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HOLIDAY TRAVELERS REMINDED TO BUCKLE-UP: Click It or Ticket Initiative Planned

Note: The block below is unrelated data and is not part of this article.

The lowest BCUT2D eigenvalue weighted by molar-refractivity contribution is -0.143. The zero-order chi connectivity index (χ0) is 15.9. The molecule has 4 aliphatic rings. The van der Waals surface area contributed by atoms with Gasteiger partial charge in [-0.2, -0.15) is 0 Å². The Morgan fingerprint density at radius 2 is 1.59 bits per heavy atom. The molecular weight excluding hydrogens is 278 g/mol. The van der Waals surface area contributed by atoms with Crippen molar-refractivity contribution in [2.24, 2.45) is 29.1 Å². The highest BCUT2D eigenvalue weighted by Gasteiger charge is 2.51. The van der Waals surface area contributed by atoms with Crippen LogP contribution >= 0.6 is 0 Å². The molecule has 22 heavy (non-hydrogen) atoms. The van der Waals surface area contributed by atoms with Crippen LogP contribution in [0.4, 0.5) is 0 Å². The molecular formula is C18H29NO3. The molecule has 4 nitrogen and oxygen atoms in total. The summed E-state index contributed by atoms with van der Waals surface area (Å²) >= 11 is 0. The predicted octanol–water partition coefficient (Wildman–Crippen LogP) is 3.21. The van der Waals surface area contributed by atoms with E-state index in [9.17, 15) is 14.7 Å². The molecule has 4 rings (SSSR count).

November 17, 2009 (LITTLE ROCK) – Arkansas state and local law enforcement officers are hopeful for a fatality free Thanksgiving holiday weekend. Once again the officers will participate in the Click It or Ticket enforcement initiative to remind drivers and motor vehicle passengers to buckle-up whether it’s a trip to the grocery store or going across state to visit family. This year motorists are reminded that violation of the Arkansas seat belt law is a primary offense. The state law was amended by the General Assembly to allow officers to stop vehicles based on an officer’s observations of non-compliant drivers or passengers. The law requires all front seat passengers and those less than fifteen years of age to be properly restrained. All occupants must be properly belted or restrained when the driver is under the age of 18 and has a restricted driver license. The Click It or Ticket enforcement operation will begin November 23rd and continue through November 29th. During the 2008 Thanksgiving holiday period, 12 people lost their lives in Arkansas traffic crashes. “Seat belts are the single most important safety device in your vehicle and have been proven in preventing death and serious injuries during highway crashes,” Colonel Winford E. Phillips, Director of the Arkansas State Police said. “I urge everyone to always drive carefully, don’t drive if you’re impaired and buckle-up on each and every trip, night or day.” According to the National Highway Traffic Safety Administration (NHTSA), more than 25,000 passenger vehicle occupants (drivers and passengers) died in motor vehicle traffic crashes in 2008 across the nation, and more than half, 12,865, were not using seat belts. During last year’s Thanksgiving holiday period, 389 passenger vehicle occupants were killed on streets and highways across the nation in motor vehicle traffic crashes including 156 involved in crashes during daylight hours (6 a.m. to 5:59 p.m.) and 231 from crashes during nighttime (6 p.m. to 5:59 a.m.) (*Two people died in crashes during unrecorded time periods.) Sixty-seven percent of the nighttime fatalities had unfastened seat belts (based on known restraint use); while 40 percent of the fatalities from daytime crashes were not wearing seat belts. “Our seat belt law was changed to a primary law with hopes that we can save more lives, even if it means ticketing a violator,” Colonel Phillips said. “Taking just a few seconds to buckle-up can save someone a lifetime of injury and agony.” Regular seat belt use is the single most effective way to protect people and reduce fatalities in motor vehicle crashes, according to NHTSA. Research has shown that when lap and shoulder belts are used properly, the risk of fatal injury to front-seat passenger car occupants is reduced by 45 percent, and the risk of moderate to serious injury is reduced by 50 percent. For more information about the Thanksgiving Click It or Ticket campaign for highway safety, visit www.trafficsafetymarketing.gov or call the Arkansas State Police Highway Safety Office (501) 618-8136.